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This reminds me of the old story...

A factory is completely shut down, costing its owner $100,000 per hour. An expert is brought in to get it up and running again. He walks around examining many machines, then pulls a screw driver out of his pocket, and adjusts one screw on one machine. The entire factory instantly starts running again.

"Thank you! Thank you! Thank you!" the plant manager exclaims, "Give me your bill."

The expert presents him with a bill for $10,000.

The plant manager, surprised by such a large bill for so little effort, asked for an itemized bill.

The itemized bill:

Turning a screw: $1

Knowing which screw to turn: $9,999




1) The factory owner should have been happy with the bill, given that it was what six minutes of downtime cost him.

2) "I have found the problem, the fix will cost $10,000. Should I proceed?"

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Number 2 is a sticky wicket, of course, because what if turning the one screw doesn't fix the problem?

It's extremely likely in the computer/PC world that your first inclination doesn't fix the problem. Sometimes rebooting DOES fix the problem, and sometimes it doesn't. What then? Another $10,000 for the next attempt?

Clearly, if he KNEW that turning the one screw would fix the problem, it's a different case altogether, but I'm suggesting that it's rarely that cut and dry.

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Then the customer doesn't have to pay. If you don't know what the problem is and aren't sure how much it's going to cost, you bill by the hour.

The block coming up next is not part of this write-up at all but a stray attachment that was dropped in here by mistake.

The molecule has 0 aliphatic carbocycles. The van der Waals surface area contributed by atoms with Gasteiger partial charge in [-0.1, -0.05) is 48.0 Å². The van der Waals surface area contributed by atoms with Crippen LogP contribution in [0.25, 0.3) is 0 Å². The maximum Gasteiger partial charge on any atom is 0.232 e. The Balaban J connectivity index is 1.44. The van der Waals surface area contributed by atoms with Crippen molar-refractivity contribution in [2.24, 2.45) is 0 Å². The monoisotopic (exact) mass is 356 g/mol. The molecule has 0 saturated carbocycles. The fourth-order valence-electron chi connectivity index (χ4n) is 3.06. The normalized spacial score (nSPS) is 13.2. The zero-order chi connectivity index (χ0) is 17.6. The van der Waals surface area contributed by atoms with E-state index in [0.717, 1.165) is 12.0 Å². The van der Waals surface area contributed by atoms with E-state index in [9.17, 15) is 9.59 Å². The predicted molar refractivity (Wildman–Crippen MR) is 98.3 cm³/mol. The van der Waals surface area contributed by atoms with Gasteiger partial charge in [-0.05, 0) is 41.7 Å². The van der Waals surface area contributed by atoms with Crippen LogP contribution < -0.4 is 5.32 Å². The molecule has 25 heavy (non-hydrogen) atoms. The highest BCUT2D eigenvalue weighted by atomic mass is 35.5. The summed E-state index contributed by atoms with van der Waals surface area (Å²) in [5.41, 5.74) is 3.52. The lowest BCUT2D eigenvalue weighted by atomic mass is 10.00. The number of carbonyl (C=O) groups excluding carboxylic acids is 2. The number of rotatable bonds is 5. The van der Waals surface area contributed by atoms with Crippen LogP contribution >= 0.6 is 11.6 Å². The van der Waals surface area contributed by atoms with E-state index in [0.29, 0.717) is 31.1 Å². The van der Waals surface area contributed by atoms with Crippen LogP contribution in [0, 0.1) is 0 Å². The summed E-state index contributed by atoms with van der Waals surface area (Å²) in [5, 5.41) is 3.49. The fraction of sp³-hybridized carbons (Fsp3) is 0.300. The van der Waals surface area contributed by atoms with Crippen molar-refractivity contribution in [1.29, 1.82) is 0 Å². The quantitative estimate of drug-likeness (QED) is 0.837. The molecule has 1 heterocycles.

I've never in all my years had this problem. There never was something I couldn't fix, but there were plenty of things that took more time than I initially thought. I usually tell the client "it seems that I won't be able to complete the task in the time of the original estimation, do you want me to stop now and you don't have to pay, or do you want me to try for an extra 1-2 hours and get it fixed?"

People always seem to pick the latter, and I haven't had any unresolved problems or unsatisfied customers yet....

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then pulls a screw driver out of his pocket, and adjusts one screw on one machine

There is also a Russian version of this story, but it is about an expert sysadmin who knew exactly which point on the server box had to be hit with a hammer to fix an issue.

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Definitely. That story (or rather, the concept - as there are seemingly many variations on the story) was the first thing that came to mind when I read the article. Google "knowing where to tap" for (some) variations.

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